American Airlines sued Skiplagged Inc. , an online travel agency, over allegations that the agency deceives customers, even though the airline has the right and power to cancel tickets.
in lawsuit American Airlines filed Thursday in the US District Court for the Northern District of Texas, claiming that Skiplagged “deceives the public” by claiming to issue valid tickets despite having no authority to “form and issue a contract” on behalf of American Airlines.
The suit alleges that Skiplagged is not an agent for American Airlines and, therefore, the airline can cancel any ticket issued by the travel agency.
“He. She [Skiplagged] employs unauthorized and deceptive ticketing practices, and solicits customers to participate in these deceptive ticketing practices by promising savings, then not delivering,” the suit states.
American Airlines has claimed that Skiplagged also tricks customers into thinking they are entering a “loophole” but many of the prices listed on Skiplagged’s website are higher than if they booked a ticket on American’s website or through an authorized agent.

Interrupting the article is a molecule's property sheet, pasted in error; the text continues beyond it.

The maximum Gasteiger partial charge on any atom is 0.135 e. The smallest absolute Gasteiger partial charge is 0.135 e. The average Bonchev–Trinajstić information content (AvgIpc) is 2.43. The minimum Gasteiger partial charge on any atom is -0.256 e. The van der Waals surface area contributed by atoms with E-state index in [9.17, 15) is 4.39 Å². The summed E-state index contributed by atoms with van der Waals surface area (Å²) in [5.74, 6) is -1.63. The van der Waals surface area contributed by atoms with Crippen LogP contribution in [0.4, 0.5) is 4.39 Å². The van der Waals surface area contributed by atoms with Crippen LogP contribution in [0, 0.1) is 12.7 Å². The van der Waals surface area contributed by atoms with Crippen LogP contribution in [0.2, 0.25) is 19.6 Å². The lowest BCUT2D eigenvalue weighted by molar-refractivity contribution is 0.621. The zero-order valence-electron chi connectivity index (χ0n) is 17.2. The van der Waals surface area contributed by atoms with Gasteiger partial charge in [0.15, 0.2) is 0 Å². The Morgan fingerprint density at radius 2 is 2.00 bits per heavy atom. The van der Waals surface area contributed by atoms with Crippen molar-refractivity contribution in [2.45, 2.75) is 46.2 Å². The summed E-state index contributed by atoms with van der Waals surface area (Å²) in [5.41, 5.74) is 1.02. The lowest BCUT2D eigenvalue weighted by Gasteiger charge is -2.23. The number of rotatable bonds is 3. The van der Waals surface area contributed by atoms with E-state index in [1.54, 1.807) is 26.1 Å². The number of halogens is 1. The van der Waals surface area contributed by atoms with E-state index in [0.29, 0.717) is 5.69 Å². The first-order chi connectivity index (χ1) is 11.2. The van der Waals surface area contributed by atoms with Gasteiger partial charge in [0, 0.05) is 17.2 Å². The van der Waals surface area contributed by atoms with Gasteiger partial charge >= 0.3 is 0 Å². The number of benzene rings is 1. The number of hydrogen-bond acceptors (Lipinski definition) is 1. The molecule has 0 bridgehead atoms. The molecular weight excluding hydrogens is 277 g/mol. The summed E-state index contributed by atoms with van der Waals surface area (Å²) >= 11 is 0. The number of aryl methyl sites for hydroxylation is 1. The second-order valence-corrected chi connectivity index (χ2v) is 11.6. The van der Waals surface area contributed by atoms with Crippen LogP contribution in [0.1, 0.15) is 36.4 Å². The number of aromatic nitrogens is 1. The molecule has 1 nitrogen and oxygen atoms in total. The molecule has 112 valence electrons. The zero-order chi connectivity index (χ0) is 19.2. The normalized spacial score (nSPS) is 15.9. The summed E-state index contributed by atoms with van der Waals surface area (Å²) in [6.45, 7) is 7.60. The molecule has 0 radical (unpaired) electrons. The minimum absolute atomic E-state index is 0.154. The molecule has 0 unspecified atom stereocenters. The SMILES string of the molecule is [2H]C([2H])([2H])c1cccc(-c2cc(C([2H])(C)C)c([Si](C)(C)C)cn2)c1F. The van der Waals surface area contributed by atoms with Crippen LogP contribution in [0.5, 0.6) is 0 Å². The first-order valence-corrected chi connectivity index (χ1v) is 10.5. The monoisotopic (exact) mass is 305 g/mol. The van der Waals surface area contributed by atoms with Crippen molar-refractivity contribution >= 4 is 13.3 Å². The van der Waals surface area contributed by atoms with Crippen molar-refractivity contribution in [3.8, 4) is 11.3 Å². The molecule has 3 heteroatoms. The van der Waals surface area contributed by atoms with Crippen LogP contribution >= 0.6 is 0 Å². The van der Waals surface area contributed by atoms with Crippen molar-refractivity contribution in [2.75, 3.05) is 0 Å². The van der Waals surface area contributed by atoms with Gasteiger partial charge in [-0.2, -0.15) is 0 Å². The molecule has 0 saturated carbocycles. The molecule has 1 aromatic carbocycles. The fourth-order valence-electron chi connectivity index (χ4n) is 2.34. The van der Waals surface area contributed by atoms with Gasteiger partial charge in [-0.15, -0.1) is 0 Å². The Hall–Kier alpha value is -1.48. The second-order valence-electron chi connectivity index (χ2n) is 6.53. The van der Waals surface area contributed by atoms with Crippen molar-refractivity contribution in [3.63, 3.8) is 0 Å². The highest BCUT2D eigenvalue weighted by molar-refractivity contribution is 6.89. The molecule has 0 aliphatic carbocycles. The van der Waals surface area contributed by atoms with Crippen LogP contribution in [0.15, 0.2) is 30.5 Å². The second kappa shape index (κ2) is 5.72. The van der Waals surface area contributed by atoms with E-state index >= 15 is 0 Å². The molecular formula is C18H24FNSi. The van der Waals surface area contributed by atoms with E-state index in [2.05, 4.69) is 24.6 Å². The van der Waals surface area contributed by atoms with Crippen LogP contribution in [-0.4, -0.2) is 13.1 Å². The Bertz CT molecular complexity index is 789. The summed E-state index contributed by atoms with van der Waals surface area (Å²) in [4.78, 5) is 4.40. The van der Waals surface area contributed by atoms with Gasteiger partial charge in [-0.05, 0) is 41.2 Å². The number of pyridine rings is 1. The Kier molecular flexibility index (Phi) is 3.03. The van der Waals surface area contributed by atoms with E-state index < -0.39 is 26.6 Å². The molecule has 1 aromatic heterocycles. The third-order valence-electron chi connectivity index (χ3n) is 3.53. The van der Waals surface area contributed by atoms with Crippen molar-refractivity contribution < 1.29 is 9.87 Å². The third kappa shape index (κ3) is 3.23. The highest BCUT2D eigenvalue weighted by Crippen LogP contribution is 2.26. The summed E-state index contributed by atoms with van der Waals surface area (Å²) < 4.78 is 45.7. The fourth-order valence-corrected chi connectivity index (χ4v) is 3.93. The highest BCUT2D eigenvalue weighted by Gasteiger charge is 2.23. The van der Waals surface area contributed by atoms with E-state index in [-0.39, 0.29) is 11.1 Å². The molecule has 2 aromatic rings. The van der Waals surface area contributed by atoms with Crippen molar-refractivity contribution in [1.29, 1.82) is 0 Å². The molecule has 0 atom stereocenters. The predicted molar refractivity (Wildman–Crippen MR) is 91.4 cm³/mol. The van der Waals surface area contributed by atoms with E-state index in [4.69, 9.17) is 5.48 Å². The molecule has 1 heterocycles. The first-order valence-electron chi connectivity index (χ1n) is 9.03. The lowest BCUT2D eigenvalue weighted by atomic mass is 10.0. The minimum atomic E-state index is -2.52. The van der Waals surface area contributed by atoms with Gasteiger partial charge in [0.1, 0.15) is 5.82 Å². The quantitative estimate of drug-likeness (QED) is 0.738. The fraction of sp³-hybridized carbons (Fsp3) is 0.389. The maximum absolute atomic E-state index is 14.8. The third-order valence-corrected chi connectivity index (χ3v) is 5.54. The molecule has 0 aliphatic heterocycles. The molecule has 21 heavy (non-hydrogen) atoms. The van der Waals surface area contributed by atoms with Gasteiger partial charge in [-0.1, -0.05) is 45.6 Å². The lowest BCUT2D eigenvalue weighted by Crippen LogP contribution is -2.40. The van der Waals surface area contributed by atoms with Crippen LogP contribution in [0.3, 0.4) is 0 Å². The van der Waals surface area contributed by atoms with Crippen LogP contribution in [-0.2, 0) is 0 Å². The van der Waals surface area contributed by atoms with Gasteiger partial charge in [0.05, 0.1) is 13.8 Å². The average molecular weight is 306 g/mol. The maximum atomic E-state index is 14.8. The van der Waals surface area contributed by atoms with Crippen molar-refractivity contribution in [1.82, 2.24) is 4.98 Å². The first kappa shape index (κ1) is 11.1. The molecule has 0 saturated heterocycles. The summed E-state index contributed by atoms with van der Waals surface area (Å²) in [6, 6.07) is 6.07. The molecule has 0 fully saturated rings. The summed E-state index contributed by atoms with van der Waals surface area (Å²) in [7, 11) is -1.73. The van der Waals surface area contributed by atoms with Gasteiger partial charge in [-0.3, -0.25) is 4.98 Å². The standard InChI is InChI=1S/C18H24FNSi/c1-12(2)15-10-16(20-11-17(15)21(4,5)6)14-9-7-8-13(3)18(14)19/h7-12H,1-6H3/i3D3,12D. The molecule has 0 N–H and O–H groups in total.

“This is the classic bait: lure customers in by promising secret prices, and instead sell the consumer a ticket at a higher price,” the suit said.
Skiplagging is a practice in which travelers book a flight that includes at least one stopover, but leave the plane during the layover. Although airlines are generally illegal, they claim that this practice violates their policies.
The lawsuit alleged Skiplagged is “misusing” US trademarks to imply that it is an authorized agent of America and is committing copyright and trademark violations.
The suit said American Airlines “will continue to lose control of its reputation and goodwill” because of Skiplagged’s practices.
American Airlines has requested that Skiplagged be prohibited from posting American Airlines flight content, selling or reselling American Airlines tickets, accessing the American Airlines site for commercial use, acting as an agent for American, or displaying US trademarks and copyrights.
Skiplagged, based in New York, has faced allowances before, from airlines including United and Southwest.
The Hill has reached out to American Airlines for comment.
The Associated Press contributed to the report.
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